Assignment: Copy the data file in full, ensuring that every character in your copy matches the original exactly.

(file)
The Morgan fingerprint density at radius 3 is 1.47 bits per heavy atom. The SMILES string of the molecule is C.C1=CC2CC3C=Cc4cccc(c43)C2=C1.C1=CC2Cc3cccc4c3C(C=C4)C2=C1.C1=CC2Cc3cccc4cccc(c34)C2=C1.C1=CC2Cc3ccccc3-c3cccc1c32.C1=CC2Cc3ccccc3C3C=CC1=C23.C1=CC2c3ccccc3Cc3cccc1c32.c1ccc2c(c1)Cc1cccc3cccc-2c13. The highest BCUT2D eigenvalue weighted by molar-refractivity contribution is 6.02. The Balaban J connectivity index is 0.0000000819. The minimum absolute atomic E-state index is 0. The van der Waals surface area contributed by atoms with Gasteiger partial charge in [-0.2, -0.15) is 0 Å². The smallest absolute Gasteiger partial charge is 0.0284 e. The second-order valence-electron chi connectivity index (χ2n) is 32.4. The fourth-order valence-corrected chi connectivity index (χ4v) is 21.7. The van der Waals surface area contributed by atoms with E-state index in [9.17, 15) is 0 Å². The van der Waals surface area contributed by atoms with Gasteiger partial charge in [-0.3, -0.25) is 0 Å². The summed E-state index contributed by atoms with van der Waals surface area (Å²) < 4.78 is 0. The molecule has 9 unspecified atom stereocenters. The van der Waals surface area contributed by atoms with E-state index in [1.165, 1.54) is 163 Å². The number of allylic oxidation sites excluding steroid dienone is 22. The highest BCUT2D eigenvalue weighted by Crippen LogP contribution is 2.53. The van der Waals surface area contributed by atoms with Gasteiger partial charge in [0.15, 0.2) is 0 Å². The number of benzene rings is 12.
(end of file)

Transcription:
The Morgan fingerprint density at radius 3 is 1.47 bits per heavy atom. The SMILES string of the molecule is C.C1=CC2CC3C=Cc4cccc(c43)C2=C1.C1=CC2Cc3cccc4c3C(C=C4)C2=C1.C1=CC2Cc3cccc4cccc(c34)C2=C1.C1=CC2Cc3ccccc3-c3cccc1c32.C1=CC2Cc3ccccc3C3C=CC1=C23.C1=CC2c3ccccc3Cc3cccc1c32.c1ccc2c(c1)Cc1cccc3cccc-2c13. The highest BCUT2D eigenvalue weighted by molar-refractivity contribution is 6.02. The Balaban J connectivity index is 0.0000000819. The minimum absolute atomic E-state index is 0. The van der Waals surface area contributed by atoms with Gasteiger partial charge in [-0.2, -0.15) is 0 Å². The smallest absolute Gasteiger partial charge is 0.0284 e. The second-order valence-electron chi connectivity index (χ2n) is 32.4. The fourth-order valence-corrected chi connectivity index (χ4v) is 21.7. The van der Waals surface area contributed by atoms with E-state index in [9.17, 15) is 0 Å². The van der Waals surface area contributed by atoms with Gasteiger partial charge in [-0.3, -0.25) is 0 Å². The summed E-state index contributed by atoms with van der Waals surface area (Å²) < 4.78 is 0. The molecule has 9 unspecified atom stereocenters. The van der Waals surface area contributed by atoms with E-state index in [1.165, 1.54) is 163 Å². The number of allylic oxidation sites excluding steroid dienone is 22. The highest BCUT2D eigenvalue weighted by Crippen LogP contribution is 2.53. The van der Waals surface area contributed by atoms with Gasteiger partial charge in [0.15, 0.2) is 0 Å². The number of benzene rings is 12.